The purpose of a contract is to outline each party's duties and hold each party responsible for fulfilling them. However, this doesn't always happen for various reasons. When this occurs, it's called a breach of contract. There are different types of breaches, and each determines the legal action you can take and compensation you can receive, so it's important to know which kind of breach you have experienced.
A minor, or partial, breach is when one party fails to complete only a portion of the contract. The remedy is compensation for only the unfulfilled duties. The other party still has to maintain its responsibilities under the contract. Sometimes a seemingly small detail can result in more than a minor breach if it has a significant negative impact on the rest of the contract or the business performance of the other party. For example, a late delivery when a contract explicitly stated the importance of meeting a due date would be a material breach.
A material breach is when one party doesn't fulfill or incorrectly performs a substantial part of its obligations, leading to larger consequences. As a result, the affected party does not have to uphold its end of the contract and can decide whether to maintain the contract or terminate it if it's ongoing. The court will determine if a breach is material based on the following factors:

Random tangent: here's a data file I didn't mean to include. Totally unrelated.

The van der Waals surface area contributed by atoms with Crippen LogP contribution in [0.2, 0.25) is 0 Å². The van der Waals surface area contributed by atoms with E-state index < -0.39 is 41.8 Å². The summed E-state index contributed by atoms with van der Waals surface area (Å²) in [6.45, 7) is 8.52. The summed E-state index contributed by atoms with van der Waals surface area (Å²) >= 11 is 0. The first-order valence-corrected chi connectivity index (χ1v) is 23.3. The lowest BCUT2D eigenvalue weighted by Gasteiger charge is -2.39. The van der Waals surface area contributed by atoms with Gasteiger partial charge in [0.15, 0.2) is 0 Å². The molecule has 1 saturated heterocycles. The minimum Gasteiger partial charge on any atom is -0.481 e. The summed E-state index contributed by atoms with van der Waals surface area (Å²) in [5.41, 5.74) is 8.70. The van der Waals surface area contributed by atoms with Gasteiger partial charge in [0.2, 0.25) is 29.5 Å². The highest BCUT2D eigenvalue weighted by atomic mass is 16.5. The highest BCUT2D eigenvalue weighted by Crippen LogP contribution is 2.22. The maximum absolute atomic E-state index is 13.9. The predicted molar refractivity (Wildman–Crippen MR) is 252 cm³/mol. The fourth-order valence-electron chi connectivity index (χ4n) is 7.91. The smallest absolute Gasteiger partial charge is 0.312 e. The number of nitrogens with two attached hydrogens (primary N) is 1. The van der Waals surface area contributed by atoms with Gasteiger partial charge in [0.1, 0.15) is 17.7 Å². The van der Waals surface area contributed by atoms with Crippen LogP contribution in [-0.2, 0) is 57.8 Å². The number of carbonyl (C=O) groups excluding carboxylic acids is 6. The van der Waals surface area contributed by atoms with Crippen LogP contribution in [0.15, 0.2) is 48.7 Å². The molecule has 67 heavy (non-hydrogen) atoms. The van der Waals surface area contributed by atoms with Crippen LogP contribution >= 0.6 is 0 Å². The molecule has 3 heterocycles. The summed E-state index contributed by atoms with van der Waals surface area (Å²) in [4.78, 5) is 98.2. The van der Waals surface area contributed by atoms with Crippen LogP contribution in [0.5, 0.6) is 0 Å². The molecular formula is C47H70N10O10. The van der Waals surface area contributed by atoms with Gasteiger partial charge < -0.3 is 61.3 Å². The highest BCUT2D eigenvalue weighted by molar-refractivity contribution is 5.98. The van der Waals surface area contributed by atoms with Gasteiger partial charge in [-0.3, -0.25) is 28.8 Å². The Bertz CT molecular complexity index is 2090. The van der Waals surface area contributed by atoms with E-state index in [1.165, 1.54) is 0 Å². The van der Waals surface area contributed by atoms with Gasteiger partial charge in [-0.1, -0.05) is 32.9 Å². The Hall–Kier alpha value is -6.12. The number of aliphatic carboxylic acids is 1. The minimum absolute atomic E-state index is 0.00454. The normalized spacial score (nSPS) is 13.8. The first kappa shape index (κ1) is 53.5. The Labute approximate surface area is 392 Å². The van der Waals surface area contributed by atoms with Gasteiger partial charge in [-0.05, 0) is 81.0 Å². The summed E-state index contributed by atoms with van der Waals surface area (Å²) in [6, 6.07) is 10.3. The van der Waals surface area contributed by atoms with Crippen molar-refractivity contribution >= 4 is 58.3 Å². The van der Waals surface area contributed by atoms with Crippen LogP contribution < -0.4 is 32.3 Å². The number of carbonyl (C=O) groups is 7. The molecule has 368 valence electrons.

- Was the mistake intentional, innocent or based on negligence?
- How much of the contract did the breaching party complete?
- Will the breaching party finish carrying out its obligations?
- How much benefit did the affected party already receive?
- Is compensation possible?
- What effect would excusing the responsibilities of the affected party have on the breaching party?
Because of the many factors involved and the uniqueness of each situation, the judgment of a material breach relies on a case-by-case basis.
Other types of breaches
While minor and material breaches are common, they are not the only types. A total breach is when a party fails to complete any of the contract at all. An anticipatory, as opposed to actual, breach is when one party expresses in advance the intention not to uphold the contract, or the other party realizes this will happen. If you're still unsure which applies to your situation, consult a Florida breach of contract litigation attorney for more information. The sooner you act, the better as Florida has up to a five-year statute of limitations on contract disputes.